PHT’s Morning Skate takes a look around the world of hockey to see what’s happening and what we’ll be talking about around the NHL world and beyond.
Adrian Dater of The Denver Post shares a story which Peter Forsberg says Sweden tanked a game in the 2006 Olympics to get an easier road to gold. Wouldn’t you rather play Switzerland than Russia or Canada? Of course you would. (All Things Avs, Expressen)
Jason Spezza says teammate Jared Cowen should be in the talk for the Calder Trophy. Sadly, his name isn’t Ryan Nugent-Hopkins. (Ottawa Sun)
Joel Quenneville won his 600th game as a coach last night. Congrats to the coach and his awesome ‘stache. (CSNChicago.com)
Drew Doughty says Terry Murray’s firing was the change they needed. Enjoy having fun with Darryl Sutter though, Drew. (L.A. Kings Insider)
Blue Jackets GM Scott Howson continues to say that Scott Arniel is not the problem in Columbus. Is he trying to fall on his own sword or what? (Puck Rakers)
The Senators are believing that Kyle Turris is a great fit for them. They’d better hope so. (Ottawa Sun)
Daniel Briere will be centering his 12th different line for Philly this season. And you wonder why he’s been a bit off this year. (CSNPhilly.com)
It’s not always rainbows and unicorns for the Predators when they win. Things get a bit emo in the honky tonk. (Tennessean)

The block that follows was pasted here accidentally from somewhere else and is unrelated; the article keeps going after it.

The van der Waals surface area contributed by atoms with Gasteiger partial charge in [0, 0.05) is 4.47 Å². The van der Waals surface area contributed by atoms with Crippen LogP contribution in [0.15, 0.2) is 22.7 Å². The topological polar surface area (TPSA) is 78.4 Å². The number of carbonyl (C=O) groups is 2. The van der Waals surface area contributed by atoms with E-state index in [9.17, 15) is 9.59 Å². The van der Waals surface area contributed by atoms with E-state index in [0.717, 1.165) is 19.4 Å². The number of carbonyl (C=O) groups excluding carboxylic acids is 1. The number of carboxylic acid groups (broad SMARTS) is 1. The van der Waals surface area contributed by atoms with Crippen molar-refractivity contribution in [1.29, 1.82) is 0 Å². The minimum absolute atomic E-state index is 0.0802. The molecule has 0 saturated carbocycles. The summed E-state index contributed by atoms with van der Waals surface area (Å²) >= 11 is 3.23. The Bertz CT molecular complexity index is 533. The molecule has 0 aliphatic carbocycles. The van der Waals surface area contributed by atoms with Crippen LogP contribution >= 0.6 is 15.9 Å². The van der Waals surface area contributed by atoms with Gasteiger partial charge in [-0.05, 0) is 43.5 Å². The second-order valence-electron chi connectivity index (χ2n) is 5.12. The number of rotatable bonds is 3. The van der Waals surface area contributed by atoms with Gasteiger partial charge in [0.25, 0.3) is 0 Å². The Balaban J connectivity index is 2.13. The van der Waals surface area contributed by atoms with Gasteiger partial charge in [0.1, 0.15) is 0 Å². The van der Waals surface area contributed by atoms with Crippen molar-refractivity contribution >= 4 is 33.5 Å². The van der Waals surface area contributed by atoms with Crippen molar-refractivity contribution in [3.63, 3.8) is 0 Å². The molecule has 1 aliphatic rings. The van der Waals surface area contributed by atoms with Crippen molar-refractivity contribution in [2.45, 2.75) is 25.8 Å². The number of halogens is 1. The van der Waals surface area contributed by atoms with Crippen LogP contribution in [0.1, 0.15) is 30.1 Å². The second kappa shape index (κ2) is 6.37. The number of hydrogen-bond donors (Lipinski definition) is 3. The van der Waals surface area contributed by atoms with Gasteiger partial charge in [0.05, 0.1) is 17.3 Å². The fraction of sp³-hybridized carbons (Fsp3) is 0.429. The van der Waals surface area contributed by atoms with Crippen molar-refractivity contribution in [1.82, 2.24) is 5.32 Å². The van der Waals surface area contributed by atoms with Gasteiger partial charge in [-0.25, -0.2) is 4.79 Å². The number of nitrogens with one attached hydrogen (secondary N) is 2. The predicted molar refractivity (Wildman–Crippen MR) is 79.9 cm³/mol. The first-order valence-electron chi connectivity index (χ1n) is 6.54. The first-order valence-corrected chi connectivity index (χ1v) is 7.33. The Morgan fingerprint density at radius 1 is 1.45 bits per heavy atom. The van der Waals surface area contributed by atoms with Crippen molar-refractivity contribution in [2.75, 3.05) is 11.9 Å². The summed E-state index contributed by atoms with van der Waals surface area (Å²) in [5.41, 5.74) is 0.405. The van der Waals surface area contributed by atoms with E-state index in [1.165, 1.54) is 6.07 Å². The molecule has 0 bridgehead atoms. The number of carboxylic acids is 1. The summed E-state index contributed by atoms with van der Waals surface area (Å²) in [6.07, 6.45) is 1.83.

Tim Connolly is back on the top line for Toronto now. I wonder how Ville Leino is working in Buff… Oh, right. (TSN)
Ken Hitchcock gives up to the fans for the Blues’ big win. Look out for St. Louis, kids. (Post-Dispatch)
Finally, Niklas Hjalmarsson might be Swedish, but his goal had a lot of English on it. (NHL)
The Los Angeles Kings and Mike Richards may be nearing a settlement in their dispute over Richards’ terminated contract, TSN’s Bob McKenzie is reporting.
You can read the report for all the details, but we’re sure curious about this part:
If a settlement is reached, there’s no word yet on what salary cap penalties the Kings would still face. There’s bound to be something, but not likely as onerous as the full value of Richards’ contract, which carries with it a cap hit of $5.75 million. If there’s a settlement, Richards would undoubtedly become a free agent though there’s no telling at this point what monies he would be entitled to from the Kings in a settlement.
The issue here is precedent, and what this case could set. The NHL and NHLPA can’t allow teams to escape onerous contracts through a back door, and many are adamant that that’s what the Kings were attempting to do in Richards’ case.
The NHL wants to take an educational approach — not a punitive one — to deter its players from using illicit drugs like cocaine.
“My interest is not to go around punishing people,” Bettman told Sportsnet today.
“My interest is getting players to understand the consequences of doing something that could jeopardize this great, once-in-a-lifetime opportunity that they’ve been given, to play in the NHL.”
While some players have expressed surprise at hearing that cocaine use is growing, the anecdotal evidence of substance abuse has been very much in the news, from Jarret Stoll‘s arrest to Mike Richards’ arrest to, more recently, Zack Kassian‘s placement in the NHL/NHLPA’s treatment program.
“We don’t have the unilateral right to do things here. We need the consent of the Players’ Association,” Bettman said. “It’s not about punishment. It’s about making sure we get it to stop.”
Related: Cocaine in the NHL: A concern, but not a crisis?